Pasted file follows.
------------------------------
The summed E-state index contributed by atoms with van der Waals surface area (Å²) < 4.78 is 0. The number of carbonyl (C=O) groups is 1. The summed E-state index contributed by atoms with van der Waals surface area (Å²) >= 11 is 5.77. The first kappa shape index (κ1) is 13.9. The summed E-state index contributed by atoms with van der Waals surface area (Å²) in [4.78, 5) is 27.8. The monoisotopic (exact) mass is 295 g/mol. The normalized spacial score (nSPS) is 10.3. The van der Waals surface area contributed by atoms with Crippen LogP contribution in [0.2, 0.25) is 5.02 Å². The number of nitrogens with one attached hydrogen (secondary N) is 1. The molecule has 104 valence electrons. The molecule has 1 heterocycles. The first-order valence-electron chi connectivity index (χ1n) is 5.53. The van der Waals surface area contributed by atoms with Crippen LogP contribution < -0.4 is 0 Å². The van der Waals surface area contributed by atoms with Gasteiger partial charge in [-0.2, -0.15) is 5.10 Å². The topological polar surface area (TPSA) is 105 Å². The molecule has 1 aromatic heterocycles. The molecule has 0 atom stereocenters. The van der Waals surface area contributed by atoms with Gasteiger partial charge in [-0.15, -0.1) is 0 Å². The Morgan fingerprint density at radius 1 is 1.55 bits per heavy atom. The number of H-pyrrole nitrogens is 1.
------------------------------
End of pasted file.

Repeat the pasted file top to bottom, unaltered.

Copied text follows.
The summed E-state index contributed by atoms with van der Waals surface area (Å²) < 4.78 is 0. The number of carbonyl (C=O) groups is 1. The summed E-state index contributed by atoms with van der Waals surface area (Å²) >= 11 is 5.77. The first kappa shape index (κ1) is 13.9. The summed E-state index contributed by atoms with van der Waals surface area (Å²) in [4.78, 5) is 27.8. The monoisotopic (exact) mass is 295 g/mol. The normalized spacial score (nSPS) is 10.3. The van der Waals surface area contributed by atoms with Crippen LogP contribution in [0.2, 0.25) is 5.02 Å². The number of nitrogens with one attached hydrogen (secondary N) is 1. The molecule has 104 valence electrons. The molecule has 1 heterocycles. The first-order valence-electron chi connectivity index (χ1n) is 5.53. The van der Waals surface area contributed by atoms with Crippen LogP contribution < -0.4 is 0 Å². The van der Waals surface area contributed by atoms with Gasteiger partial charge in [-0.2, -0.15) is 5.10 Å². The topological polar surface area (TPSA) is 105 Å². The molecule has 1 aromatic heterocycles. The molecule has 0 atom stereocenters. The van der Waals surface area contributed by atoms with Gasteiger partial charge in [-0.15, -0.1) is 0 Å². The Morgan fingerprint density at radius 1 is 1.55 bits per heavy atom. The number of H-pyrrole nitrogens is 1.